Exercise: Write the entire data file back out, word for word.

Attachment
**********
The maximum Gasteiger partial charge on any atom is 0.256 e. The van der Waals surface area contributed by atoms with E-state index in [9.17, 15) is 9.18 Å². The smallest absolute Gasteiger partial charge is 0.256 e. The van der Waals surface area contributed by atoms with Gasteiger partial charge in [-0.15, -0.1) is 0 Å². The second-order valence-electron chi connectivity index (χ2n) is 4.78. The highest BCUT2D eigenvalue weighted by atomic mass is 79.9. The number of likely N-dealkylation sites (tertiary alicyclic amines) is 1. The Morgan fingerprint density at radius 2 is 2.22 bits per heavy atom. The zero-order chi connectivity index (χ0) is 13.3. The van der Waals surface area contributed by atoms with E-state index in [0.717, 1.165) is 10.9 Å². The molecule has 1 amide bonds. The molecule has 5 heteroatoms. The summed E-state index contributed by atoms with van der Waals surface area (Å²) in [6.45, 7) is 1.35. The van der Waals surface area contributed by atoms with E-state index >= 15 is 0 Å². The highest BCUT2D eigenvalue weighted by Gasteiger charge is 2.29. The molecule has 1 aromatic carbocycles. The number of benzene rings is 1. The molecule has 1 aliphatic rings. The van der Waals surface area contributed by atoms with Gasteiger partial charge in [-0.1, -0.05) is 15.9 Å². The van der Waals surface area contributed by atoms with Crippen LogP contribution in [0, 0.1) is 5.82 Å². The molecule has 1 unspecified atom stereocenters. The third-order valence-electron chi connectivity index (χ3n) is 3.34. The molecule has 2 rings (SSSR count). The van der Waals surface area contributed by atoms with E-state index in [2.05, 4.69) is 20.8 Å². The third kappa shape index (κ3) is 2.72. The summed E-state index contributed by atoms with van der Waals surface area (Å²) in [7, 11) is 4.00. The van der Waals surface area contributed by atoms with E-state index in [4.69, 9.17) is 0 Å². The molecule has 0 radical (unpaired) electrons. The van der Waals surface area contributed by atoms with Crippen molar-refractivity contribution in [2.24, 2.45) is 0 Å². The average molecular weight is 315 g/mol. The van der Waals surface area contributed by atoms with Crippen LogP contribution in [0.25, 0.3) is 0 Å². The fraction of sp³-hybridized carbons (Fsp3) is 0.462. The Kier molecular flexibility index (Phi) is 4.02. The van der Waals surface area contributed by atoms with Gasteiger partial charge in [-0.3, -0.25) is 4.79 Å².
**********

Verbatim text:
The maximum Gasteiger partial charge on any atom is 0.256 e. The van der Waals surface area contributed by atoms with E-state index in [9.17, 15) is 9.18 Å². The smallest absolute Gasteiger partial charge is 0.256 e. The van der Waals surface area contributed by atoms with Gasteiger partial charge in [-0.15, -0.1) is 0 Å². The second-order valence-electron chi connectivity index (χ2n) is 4.78. The highest BCUT2D eigenvalue weighted by atomic mass is 79.9. The number of likely N-dealkylation sites (tertiary alicyclic amines) is 1. The Morgan fingerprint density at radius 2 is 2.22 bits per heavy atom. The zero-order chi connectivity index (χ0) is 13.3. The van der Waals surface area contributed by atoms with E-state index in [0.717, 1.165) is 10.9 Å². The molecule has 1 amide bonds. The molecule has 5 heteroatoms. The summed E-state index contributed by atoms with van der Waals surface area (Å²) in [6.45, 7) is 1.35. The van der Waals surface area contributed by atoms with E-state index >= 15 is 0 Å². The highest BCUT2D eigenvalue weighted by Gasteiger charge is 2.29. The molecule has 1 aromatic carbocycles. The number of benzene rings is 1. The molecule has 1 aliphatic rings. The van der Waals surface area contributed by atoms with Gasteiger partial charge in [-0.1, -0.05) is 15.9 Å². The van der Waals surface area contributed by atoms with Crippen LogP contribution in [0, 0.1) is 5.82 Å². The molecule has 1 unspecified atom stereocenters. The third-order valence-electron chi connectivity index (χ3n) is 3.34. The molecule has 2 rings (SSSR count). The van der Waals surface area contributed by atoms with E-state index in [2.05, 4.69) is 20.8 Å². The third kappa shape index (κ3) is 2.72. The summed E-state index contributed by atoms with van der Waals surface area (Å²) in [7, 11) is 4.00. The van der Waals surface area contributed by atoms with E-state index in [4.69, 9.17) is 0 Å². The molecule has 0 radical (unpaired) electrons. The van der Waals surface area contributed by atoms with Crippen molar-refractivity contribution in [2.24, 2.45) is 0 Å². The average molecular weight is 315 g/mol. The van der Waals surface area contributed by atoms with Crippen LogP contribution in [0.25, 0.3) is 0 Å². The fraction of sp³-hybridized carbons (Fsp3) is 0.462. The Kier molecular flexibility index (Phi) is 4.02. The van der Waals surface area contributed by atoms with Gasteiger partial charge in [-0.3, -0.25) is 4.79 Å².